By: Elyse Schultz M.S., CCC-SLP, Lindsay Barret M.S., CCC-SLP, Kyle Mutch M.S., CCC-SLP
Developing social communication is often at the heart of therapy for children with autism spectrum disorder (ASD). Maintaining social attention is a crucial step to developing social communication.
This form of attention allows us to behave in socially appropriate ways and interact with others. It is based on Michelle Garcia Winner and Dr. Pamela Crooke’s Social Thinking/Social Attention framework. It helps us become more aware of people around us and more importantly, the thoughts they are having.
Speech-language pathologists (SLPs) facilitate social communication by addressing socially appropriate behaviors, perspective taking, joint attention, and inferencing skills, to name a few. These skills are all components of social attention.
We target these skills in therapy during play and structured language tasks. They can also be addressed in both individual and group settings. Activities to improve social attention include understanding how to maintain a calm body and how to maintain membership within a group. Physically leaving the group during circle time, looking around the room during a group activity, or ignoring others are examples of behaviors that do not promote group membership.
We address topic maintenance to facilitate social communication. We also help children learn to follow the same “plan” as those in the group and work towards the same goal. We work on understanding how our actions make others feel and interpreting emotions.
Speech-language pathologists also help facilitate children’s abilities to adapt their actions based on how they make others feel. This relates to perspective taking and inferencing. There are many components to social communication, so this only begins to highlight the complexity of this skill.
Below are additional skills SLPs work on with children with ASD.
SLPs work closely with children to help them see things from someone else’s point of view. Perspective taking is the basis for helping children determine the impact their words or actions have on others, and whether they are expected vs. unexpected (These are Social Thinking terms for socially appropriate vs. inappropriate behavior.).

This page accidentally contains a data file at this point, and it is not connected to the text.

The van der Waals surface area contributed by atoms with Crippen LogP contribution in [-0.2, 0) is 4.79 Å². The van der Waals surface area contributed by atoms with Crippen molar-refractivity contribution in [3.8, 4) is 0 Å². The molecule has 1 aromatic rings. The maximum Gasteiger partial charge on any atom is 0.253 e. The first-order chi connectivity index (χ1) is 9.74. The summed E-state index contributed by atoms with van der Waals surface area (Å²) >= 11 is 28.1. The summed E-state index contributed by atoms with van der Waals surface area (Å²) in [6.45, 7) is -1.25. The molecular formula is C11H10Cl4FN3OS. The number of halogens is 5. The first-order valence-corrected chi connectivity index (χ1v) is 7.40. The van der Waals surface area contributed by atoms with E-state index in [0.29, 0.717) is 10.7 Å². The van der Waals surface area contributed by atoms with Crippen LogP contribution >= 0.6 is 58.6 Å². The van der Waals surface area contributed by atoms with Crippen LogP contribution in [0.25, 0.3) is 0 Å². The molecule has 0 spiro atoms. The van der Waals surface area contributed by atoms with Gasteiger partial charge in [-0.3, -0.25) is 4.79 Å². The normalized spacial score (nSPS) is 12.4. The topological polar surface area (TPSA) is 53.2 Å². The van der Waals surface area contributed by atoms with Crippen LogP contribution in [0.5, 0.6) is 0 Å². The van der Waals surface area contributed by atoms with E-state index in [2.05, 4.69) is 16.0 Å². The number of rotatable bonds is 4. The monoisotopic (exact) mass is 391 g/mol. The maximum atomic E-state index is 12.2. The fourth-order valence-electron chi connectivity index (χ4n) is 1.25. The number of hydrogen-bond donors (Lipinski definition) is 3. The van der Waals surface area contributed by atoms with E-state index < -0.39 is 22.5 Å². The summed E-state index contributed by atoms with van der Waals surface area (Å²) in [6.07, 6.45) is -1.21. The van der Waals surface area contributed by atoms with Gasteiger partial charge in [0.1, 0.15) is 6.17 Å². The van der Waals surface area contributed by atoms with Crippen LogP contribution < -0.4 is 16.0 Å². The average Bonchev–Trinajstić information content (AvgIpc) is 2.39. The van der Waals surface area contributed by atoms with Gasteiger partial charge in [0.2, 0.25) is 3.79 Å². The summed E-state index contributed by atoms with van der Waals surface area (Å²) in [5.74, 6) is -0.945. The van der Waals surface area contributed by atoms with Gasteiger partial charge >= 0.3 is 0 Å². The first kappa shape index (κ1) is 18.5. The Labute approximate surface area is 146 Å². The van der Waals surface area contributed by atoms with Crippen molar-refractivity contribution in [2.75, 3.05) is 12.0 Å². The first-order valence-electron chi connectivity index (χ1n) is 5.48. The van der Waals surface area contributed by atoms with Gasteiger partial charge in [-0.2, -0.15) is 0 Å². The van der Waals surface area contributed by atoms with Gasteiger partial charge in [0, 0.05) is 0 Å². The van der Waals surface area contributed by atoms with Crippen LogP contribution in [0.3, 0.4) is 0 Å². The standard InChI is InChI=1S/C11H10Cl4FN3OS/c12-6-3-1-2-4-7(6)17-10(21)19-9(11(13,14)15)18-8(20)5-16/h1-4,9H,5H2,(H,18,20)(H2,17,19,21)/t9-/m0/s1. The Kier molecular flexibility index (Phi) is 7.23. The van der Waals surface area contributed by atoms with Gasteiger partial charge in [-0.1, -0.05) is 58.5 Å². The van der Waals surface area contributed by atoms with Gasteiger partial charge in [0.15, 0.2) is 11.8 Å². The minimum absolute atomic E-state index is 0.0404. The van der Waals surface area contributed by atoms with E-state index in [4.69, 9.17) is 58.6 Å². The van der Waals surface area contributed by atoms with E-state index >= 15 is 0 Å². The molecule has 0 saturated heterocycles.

Humor and jokes help children interact with each other and build friendships. Children with ASD have difficulty using and understanding humor. SLPs work to improve this area because research found that teaching humor can improve peer relationships.
Inferencing is an important skill to obtain in various areas. The first area is reading comprehension; often in text we use context clues to understand what is happening. Inferencing in social situations is important as well to anticipate what will happen next and follow along in a conversation.
Initiating, maintaining, repairing conversations
By modeling, role-playing, and teaching the different parts of conversations, SLPs help children with ASD learn greetings, how to initiate conversation, chit-chat, asking/answering questions, commenting, ways to change the topic, and how to end a conversation appropriately.
The first step towards conflict resolution is identifying the problem. After the child can identify the problem, we can work together to find possible solutions. Getting the brain thinking about various solutions (the funniest solution, the most likely situation to get you in trouble, the kindest solution) lets the child start thinking about how their reaction will be received by others. Finally, implementing these skills into a group or classroom setting ensures generalization of a skill.
Non-verbal language is very important to interpret as sometimes it tells more than words. Body positioning (head in hands, slouching), facial expression, tone of voice, etc., can be the key to figuring out what the other person is feeling/thinking. This will then influence your actions/ reactions.
Children with ASD prefer things to stay the same. Unexpected events and change can be extremely trying for these children. SLPs can teach parents strategies and techniques to help children be more flexible and adapt across environments.
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For more information about how we can help your child with autism spectrum disorder through speech-language therapy, contact us today. We’re here to help!